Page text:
Dim Sum – Teahouse Style
We thoroughly enjoyed our lunch at Shang’s Tea House. Dim Sum is a small selection of gourmet food patterned after authentic teahouse-style food originally served in ancient teahouses.
Dim Sum Menu available
Monday—Saturday, 11:00 a.m.–7:00 p.m.
No food served on Sunday.
My husband and I had the chicken with rice, the salad, and dumplings. The freshness of the ingredients stood out. The chicken with rice was our favorite. The meat was tender and lean. The salad had a strong cilantro flavor, which not everyone appreciates. The dumplings were delicious. They were served with green onions and a dash of soy sauce—just the right touch.
A small shaker of Shang’s personal spice blend was provided at each table. Add some to your food if you like an extra kick of flavor and spice. Again, the flavors were fresh. If you’ve never tasted freshly ground spices, you are in for a treat!
As I mentioned in last week’s post, Shang served us samples of several tea varieties. With our lunch we were served one more variety: Ginseng White Tea Chai.
After our lunch Shang asked me which tea was my favorite. Much as I enjoyed the Honeysuckle and Tangerine Blossom teas, the Ginseng White Tea Chai was my favorite. (Chai is the Asian Indian word for tea. Cha is the Chinese word for tea.)
Since I enjoyed the flavor of the Ginseng White Tea Chai so much, Shang suggested I should add one or two slices of fresh ginger root when I brew a pot of this tea at home.
So which was Shang’s favorite tea? The fermented white tea.
Farm to Cup – the Healthiest Tea
All the pure white teas offered in Shang’s Tea House are organically grown at high elevations in the Fujian mountains of China. Shang personally oversees the harvest twice each year on his return to China.
No sugar was served on the tables in Shang’s Tea House. Nor is it served in China.
Shang explained why. “If tea is served with sugar in China, customers will ask: ‘Is this not good quality tea?’ ”
He told us quality tea tastes clean. It makes your throat water. Poor quality tea or over-processed tea with chemical additives leaves a bad aftertaste and makes your throat and mouth feel dry.
Health benefits of tea varieties appreciated by the Chinese people were mentioned in last week’s post. (Please click on this link to review them.)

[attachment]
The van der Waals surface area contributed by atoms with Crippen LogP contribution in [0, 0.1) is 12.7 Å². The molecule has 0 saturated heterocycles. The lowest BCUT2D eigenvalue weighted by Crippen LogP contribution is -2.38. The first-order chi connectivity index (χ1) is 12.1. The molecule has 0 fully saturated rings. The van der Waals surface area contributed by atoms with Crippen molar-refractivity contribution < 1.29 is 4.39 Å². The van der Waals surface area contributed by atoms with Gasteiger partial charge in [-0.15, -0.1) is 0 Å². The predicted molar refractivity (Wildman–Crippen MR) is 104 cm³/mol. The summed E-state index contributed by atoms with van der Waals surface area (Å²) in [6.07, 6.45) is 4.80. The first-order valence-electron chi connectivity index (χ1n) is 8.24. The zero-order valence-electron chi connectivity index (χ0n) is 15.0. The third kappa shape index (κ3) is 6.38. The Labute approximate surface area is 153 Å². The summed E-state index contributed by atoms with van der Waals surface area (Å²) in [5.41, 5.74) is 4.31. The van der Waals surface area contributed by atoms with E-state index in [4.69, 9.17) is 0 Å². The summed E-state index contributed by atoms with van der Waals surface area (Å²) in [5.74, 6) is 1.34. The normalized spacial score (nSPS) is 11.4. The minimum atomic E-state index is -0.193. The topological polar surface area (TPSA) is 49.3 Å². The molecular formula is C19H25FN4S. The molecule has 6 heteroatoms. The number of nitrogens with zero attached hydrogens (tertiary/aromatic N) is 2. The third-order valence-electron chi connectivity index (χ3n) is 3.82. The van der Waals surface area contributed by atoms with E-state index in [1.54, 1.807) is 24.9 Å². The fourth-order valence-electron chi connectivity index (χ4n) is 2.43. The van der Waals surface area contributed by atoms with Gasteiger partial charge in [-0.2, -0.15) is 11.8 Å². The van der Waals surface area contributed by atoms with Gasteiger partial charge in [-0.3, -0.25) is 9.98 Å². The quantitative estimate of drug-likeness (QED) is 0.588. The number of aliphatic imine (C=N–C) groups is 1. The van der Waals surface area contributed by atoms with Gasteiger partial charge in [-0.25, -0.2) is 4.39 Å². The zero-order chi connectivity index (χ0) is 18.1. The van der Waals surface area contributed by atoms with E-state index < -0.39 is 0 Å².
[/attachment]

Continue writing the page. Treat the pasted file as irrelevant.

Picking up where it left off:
How to Brew the Perfect Cup of Tea
• Prepare Water
Always use filtered or spring water for best flavor.
Bring water to a boil and reduce to appropriate temperature of 195 – 205 degrees F
Reduce boiling water temperature: Slowly pour boiling water into a glass pitcher or a big cup: the water will cool as you pour. Allow water to sit for 10-20 seconds, then pour on your tea.
-Proper brewing insures the quality tealeaves can be re-steeped multiple times.
-Too hot: Boiling water can scald (overcook) tealeaves and will cause tea to lose freshness.
-Too cool: Less flavor, healthful tea compounds may not be immediately activated; tea can take longer to complete brewing.
• Specific brewing instructions for each tea variety are available at Shang’s Tea House.
• Shang’s Tea House is on Level 1 of the Crown Center Shops
2450 Grand Blvd, Suite 106, Kansas City, MO 64108
• Hours: Sunday 12:00 p.m. – 6:00 p.m
(No food served on Sundays.)
Monday – Saturday 10:00 a.m. – 7:00 p.m.
• Dim Sum served Monday—Saturday 11:00 a.m.—7:00 p.m.
(No food served on Sundays.)
• Tea Parties for up to 25 people by reservation only.
At least two weeks advance notice needed.
Interested parties should call ahead
for prices and to schedule the event:
• Parking Information: https://www.crowncenter.com/visitor-information/parking
Have your parking ticket validated in the shops before returning to your car.
By now I hope I’ve convinced you to take a trip to Shang’s Tea House. I have one more blog post about our visit there. Please join me next week.
I know I’ve used the word “fresh” quite frequently in this post. It was the word to describe everything we tasted. What other word could be used to describe fresh taste? Tell me in the comments below.
Meanwhile: Tea, anyone?
Until next time . . . Travel Light,
© 2019 SuZan Klassen
One thought on “Dim Sum — Teahouse Style”